Abstract: The Immigration Act of 1965 marked a dramatic shift in policy and one with major long term consequences for the volume and composition of immigration to the United States. Here we explore the political economy of a reform that has been overshadowed by the Civil Rights and Great Society programs. We find that public opinion was against expanding immigration, but it was more favorable to abolishing the old country of origin quota system. Votes in the House of Representatives and the Senate were more closely linked to opinion on abolishing the country of origin quotas than to public opinion on the volume of immigration. Support for immigration reform initially followed in the slipstream of civil rights legislation both among members of Congress and their constituents. The final House vote, on a more restrictive version of the bill, was instead more detached from state-level public opinion on civil rights and gained more support from those whose constituents wanted to see immigration decreased.
    Keywords: US immigration policy, 1965 Immigration Act, congressional voting
    JEL: N12 F22 J68
    Date: 2021–12
  5. By: Agustín Casas (CUNEF); Martín Gonzalez-Eiras (University of Copenhagen)
    Abstract: We study a legislative-bargaining divide-the-pie game in which some legislators have the ability to a ect the amount of resources to be distributed (positively or negatively). If included in the winning coalition, these legislators cooperate and increase the size of the pie. If excluded, they retaliate and decrease it. Cooperation and retaliation produce significant changes in the equilibrium allocation relative to Baron and Ferejohn (1989): The bargaining position of cooperating and retaliating legislators improves, and thus they are more likely to be included in the winning coalition (which may be larger-than-minimum). Some of these legislators may be excluded from the winning coalition, creating inefficient output losses. Moreover, output losses increase with legislators' patience.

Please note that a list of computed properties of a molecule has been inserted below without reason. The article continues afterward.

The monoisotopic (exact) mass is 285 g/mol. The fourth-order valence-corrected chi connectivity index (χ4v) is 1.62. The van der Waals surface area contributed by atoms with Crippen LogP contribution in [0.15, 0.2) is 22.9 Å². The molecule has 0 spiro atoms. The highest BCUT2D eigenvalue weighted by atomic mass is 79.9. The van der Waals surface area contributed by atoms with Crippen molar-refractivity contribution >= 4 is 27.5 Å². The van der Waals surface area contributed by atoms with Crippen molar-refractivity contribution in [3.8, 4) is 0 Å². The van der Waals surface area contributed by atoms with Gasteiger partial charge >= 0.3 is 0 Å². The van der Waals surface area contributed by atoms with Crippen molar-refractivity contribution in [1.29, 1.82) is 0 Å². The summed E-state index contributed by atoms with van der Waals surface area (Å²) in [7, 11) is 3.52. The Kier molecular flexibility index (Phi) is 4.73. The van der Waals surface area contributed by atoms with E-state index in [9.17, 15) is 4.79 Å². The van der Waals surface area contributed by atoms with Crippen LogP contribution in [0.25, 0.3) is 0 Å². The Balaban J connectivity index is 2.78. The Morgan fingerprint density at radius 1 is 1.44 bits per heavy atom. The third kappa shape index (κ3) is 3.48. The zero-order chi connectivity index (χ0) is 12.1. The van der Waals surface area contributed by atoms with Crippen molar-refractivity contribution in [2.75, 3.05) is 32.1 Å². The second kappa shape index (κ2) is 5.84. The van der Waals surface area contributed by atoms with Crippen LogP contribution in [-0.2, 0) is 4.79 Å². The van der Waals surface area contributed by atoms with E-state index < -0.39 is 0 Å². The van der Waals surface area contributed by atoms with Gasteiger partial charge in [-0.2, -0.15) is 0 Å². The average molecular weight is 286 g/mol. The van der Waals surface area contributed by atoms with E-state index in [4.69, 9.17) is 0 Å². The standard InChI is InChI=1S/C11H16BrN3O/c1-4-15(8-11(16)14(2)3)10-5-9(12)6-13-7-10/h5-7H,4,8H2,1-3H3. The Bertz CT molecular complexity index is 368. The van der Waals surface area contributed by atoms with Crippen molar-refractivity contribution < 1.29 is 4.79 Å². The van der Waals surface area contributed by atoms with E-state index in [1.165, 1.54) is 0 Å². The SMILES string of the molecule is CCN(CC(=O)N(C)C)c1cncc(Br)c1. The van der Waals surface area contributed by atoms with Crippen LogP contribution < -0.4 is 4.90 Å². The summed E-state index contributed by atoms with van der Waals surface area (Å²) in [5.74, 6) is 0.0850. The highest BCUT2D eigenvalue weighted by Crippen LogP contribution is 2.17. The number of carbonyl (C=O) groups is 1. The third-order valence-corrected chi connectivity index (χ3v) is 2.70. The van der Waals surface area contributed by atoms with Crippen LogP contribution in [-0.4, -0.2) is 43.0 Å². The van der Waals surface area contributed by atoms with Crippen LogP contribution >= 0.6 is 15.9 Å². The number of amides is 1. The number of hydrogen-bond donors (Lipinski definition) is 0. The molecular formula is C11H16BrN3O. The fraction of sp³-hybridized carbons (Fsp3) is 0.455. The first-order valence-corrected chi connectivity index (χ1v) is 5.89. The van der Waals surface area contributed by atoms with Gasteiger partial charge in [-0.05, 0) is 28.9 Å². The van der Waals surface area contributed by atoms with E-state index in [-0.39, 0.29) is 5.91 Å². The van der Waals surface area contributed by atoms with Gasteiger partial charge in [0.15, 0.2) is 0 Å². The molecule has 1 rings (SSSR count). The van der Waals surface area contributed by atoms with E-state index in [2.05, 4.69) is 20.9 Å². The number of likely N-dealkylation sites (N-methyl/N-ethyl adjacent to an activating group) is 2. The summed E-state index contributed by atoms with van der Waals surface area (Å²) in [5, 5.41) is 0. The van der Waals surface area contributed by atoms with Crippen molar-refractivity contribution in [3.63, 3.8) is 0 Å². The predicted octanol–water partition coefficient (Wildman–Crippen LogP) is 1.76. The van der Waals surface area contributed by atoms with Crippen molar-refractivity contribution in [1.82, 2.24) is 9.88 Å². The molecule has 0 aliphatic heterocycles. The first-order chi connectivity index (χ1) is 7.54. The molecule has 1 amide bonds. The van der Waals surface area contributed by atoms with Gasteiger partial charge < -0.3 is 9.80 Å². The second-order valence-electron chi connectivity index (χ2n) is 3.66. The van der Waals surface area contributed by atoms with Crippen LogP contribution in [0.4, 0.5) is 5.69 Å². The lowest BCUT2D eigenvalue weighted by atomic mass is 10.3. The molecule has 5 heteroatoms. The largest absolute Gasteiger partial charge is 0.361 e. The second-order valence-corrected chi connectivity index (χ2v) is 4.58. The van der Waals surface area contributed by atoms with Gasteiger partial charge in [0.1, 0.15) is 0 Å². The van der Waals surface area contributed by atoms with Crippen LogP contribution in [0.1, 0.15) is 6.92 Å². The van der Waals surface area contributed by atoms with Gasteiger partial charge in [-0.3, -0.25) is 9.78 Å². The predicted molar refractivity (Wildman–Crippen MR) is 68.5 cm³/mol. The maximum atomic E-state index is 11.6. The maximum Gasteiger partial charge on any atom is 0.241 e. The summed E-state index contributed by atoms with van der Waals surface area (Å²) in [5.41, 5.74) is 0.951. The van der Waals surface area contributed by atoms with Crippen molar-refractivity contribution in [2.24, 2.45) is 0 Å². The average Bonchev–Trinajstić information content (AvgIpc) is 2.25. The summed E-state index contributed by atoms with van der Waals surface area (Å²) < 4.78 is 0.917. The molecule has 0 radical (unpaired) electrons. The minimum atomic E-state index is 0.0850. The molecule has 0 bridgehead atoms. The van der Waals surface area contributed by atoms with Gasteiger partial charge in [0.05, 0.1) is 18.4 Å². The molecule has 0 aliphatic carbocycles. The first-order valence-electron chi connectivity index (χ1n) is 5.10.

Keywords: Legislative bargaining, non-minimum winning coalitions, spillovers,allocative efficiency.
    JEL: D72 D74 D61
    Date: 2021–11
  6. By: Piazolo, David; Vanberg, Christoph
    Abstract: We present a three-person, two-period bargaining game with private information. A single proposer is seeking to secure agreement to a proposal under either majority or unanimity rule. Two responders have privately known "breakdown values" which determine their payoff in case of "breakdown". Breakdown occurs with some probability if the first proposal fails and with certainty if the second proposal fails. We characterize Bayesian Equilibria in Sequentially Weakly Undominated Strategies. Our central result is that responders have a signaling incentive to vote "no" on the first proposal under unanimity rule, whereas no such incentive exists under majority rule. The reason is that being perceived as a "high breakdown value type" is advantageous under unanimity rule, but disadvantageous under majority rule. As a consequence, responders are "more expensive" under unanimity rule and disagreement is more likely. These results confirm intuitions that have been stated informally before and in addition yield deeper insights into the underlying incentives and what they imply for optimal behavior in bargaining with private information.
    Date: 2022–01–13
  7. By: Heinz, Nicolai; Koessler, Ann Kathrin
    Abstract: Pro-environmental behaviour (PEB) is often promoted by reinforcing or highlighting own benefits. However, considering that actors also care about the outcomes for others (i.e. they hold other-regarding preferences), PEB may also be encouraged by addressing these other-regarding preferences. In this paper, we review the results from social science experiments where interventions addressing other-regarding preferences were used to promote PEB. Based on our synthesis, we conclude that addressing other-regarding preferences can be effective in promoting (various types of) PEB in some, but not in all instances. Whether an intervention was effective depended inter alia on the pre-established preferences, cost structures and the perceived cooperation of others. Effective interventions included the provision of information on behavioural consequences, perspective-taking, direct appeals, framing and re-categorization. The interventions worked by activating other-regarding preferences, raising awareness about adverse consequences, evoking empathic concern and expanding the moral circle. We propose to take these findings as an impulse to examine policy instruments and institutions in terms of whether they activate and strengthen other-regarding preferences, thereby enabling collective engagement in PEB.
    Keywords: empathic concern; experiments; other-regarding preferences; preference activation; pro-environmental behaviour; review
    JEL: D90 Q56 Y80
    Date: 2021–06–01